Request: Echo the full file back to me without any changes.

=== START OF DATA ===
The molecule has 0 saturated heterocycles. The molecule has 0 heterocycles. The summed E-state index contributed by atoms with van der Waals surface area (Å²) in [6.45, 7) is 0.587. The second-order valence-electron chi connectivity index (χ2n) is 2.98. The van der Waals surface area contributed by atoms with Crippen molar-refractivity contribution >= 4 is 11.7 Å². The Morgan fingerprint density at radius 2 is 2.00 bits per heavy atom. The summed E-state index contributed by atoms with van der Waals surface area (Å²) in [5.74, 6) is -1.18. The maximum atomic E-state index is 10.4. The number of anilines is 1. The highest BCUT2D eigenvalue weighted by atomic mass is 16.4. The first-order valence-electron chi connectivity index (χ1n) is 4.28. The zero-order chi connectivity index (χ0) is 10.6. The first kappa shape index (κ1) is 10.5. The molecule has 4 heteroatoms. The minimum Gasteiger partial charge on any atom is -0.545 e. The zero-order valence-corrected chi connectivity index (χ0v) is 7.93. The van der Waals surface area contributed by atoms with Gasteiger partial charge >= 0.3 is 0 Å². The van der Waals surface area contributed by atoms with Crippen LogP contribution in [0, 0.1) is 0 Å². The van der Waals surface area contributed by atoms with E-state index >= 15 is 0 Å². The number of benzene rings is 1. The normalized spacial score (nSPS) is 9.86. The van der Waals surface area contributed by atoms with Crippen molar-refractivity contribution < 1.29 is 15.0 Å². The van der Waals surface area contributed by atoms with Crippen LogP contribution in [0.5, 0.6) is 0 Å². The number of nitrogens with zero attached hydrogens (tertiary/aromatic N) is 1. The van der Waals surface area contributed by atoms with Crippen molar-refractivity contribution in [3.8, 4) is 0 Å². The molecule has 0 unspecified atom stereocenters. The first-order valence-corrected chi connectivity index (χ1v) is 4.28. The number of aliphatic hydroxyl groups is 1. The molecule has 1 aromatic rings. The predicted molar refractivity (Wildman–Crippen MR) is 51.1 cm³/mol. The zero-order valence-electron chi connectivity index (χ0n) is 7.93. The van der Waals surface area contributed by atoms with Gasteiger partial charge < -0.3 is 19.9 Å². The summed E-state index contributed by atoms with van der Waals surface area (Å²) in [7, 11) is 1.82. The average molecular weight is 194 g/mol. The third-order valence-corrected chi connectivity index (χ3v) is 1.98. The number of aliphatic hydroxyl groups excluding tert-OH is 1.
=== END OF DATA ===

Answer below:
The molecule has 0 saturated heterocycles. The molecule has 0 heterocycles. The summed E-state index contributed by atoms with van der Waals surface area (Å²) in [6.45, 7) is 0.587. The second-order valence-electron chi connectivity index (χ2n) is 2.98. The van der Waals surface area contributed by atoms with Crippen molar-refractivity contribution >= 4 is 11.7 Å². The Morgan fingerprint density at radius 2 is 2.00 bits per heavy atom. The summed E-state index contributed by atoms with van der Waals surface area (Å²) in [5.74, 6) is -1.18. The maximum atomic E-state index is 10.4. The number of anilines is 1. The highest BCUT2D eigenvalue weighted by atomic mass is 16.4. The first-order valence-electron chi connectivity index (χ1n) is 4.28. The zero-order chi connectivity index (χ0) is 10.6. The first kappa shape index (κ1) is 10.5. The molecule has 4 heteroatoms. The minimum Gasteiger partial charge on any atom is -0.545 e. The zero-order valence-corrected chi connectivity index (χ0v) is 7.93. The van der Waals surface area contributed by atoms with Gasteiger partial charge >= 0.3 is 0 Å². The van der Waals surface area contributed by atoms with Crippen LogP contribution in [0, 0.1) is 0 Å². The van der Waals surface area contributed by atoms with E-state index >= 15 is 0 Å². The number of benzene rings is 1. The normalized spacial score (nSPS) is 9.86. The van der Waals surface area contributed by atoms with Crippen molar-refractivity contribution < 1.29 is 15.0 Å². The van der Waals surface area contributed by atoms with Crippen LogP contribution in [0.5, 0.6) is 0 Å². The number of nitrogens with zero attached hydrogens (tertiary/aromatic N) is 1. The van der Waals surface area contributed by atoms with Crippen molar-refractivity contribution in [3.8, 4) is 0 Å². The molecule has 0 unspecified atom stereocenters. The first-order valence-corrected chi connectivity index (χ1v) is 4.28. The number of aliphatic hydroxyl groups is 1. The molecule has 1 aromatic rings. The predicted molar refractivity (Wildman–Crippen MR) is 51.1 cm³/mol. The zero-order valence-electron chi connectivity index (χ0n) is 7.93. The van der Waals surface area contributed by atoms with Gasteiger partial charge < -0.3 is 19.9 Å². The summed E-state index contributed by atoms with van der Waals surface area (Å²) in [7, 11) is 1.82. The average molecular weight is 194 g/mol. The third-order valence-corrected chi connectivity index (χ3v) is 1.98. The number of aliphatic hydroxyl groups excluding tert-OH is 1.